**Definition:**

A linear map $f:\mathbb C^n\to \mathbb C^n$ is called **positive** if $\langle fa,a\rangle\ge0$ for all $a\in \mathbb C^n$. Equivalently, $f\in M_{n}(\mathbb C)$ is positive if it can be written in the form $g^*g$ for some $g\in M_{n}(\mathbb C)$. The unique positive element $g$ satisfying $g^2=f$ is denoted $\sqrt f$, and is called the square root of $f$.

**Definition:**

A linear map $\phi:M_{n}(\mathbb C)\to M_{m}(\mathbb C)$ is called **completely positive** if it sends positive elements to positive elements, and the same holds for $\phi\otimes id_{M_{k}(\mathbb C)}:M_{n\cdot k}(\mathbb C)\to M_{m\cdot k}(\mathbb C)$ for every $k\in\mathbb N$.

Let $e_{ij}\in M_{n}(\mathbb C)$ be the elementary matrix with a $1$ at $(i,j)$ and all other entries zero. Using the basis elementary matrices $\{e_{ij}\}$ to identify $M_{n}(\mathbb C)$ with $\mathbb C^{n^2}$, we can talk about a linear map $f:M_{n}(\mathbb C)\to M_{n}(\mathbb C)$ being positive (this has nothing to do with sending positive elements to positive elements).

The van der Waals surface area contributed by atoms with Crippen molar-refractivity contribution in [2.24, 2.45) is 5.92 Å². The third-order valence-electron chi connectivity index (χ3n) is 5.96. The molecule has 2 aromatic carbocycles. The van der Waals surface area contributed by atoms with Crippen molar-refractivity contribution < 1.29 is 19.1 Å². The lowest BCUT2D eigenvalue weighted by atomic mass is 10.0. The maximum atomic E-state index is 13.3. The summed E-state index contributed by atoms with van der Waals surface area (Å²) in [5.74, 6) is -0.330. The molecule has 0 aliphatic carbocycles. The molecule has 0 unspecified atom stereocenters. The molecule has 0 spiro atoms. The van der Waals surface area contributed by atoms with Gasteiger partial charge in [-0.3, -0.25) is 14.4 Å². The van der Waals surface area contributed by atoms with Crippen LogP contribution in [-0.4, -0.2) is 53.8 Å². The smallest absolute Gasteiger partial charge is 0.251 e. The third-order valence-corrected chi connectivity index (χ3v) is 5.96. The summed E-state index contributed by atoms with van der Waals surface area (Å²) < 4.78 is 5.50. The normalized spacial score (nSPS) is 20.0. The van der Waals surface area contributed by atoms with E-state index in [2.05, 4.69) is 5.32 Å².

Question:

Let $\phi:M_{n}(\mathbb C)\to M_{n}(\mathbb C)$ be a map which is both positive and completely positive. Is its square root $\sqrt\phi:M_{n}(\mathbb C)\to M_{n}(\mathbb C)$ completely positive?

**Remark:**

Maps which are both positive and completely positive are frequent. Indeed, for every completely positive map $\phi:M_{n}(\mathbb C)\to M_{m}(\mathbb C)$, its adjoint $\phi^{*}:M_{m}(\mathbb C)\to M_{n}(\mathbb C)$ is also completely positive. So $\phi^{*}\phi:M_{n}(\mathbb C)\to M_{n}(\mathbb C)$ is both positive and completely positive.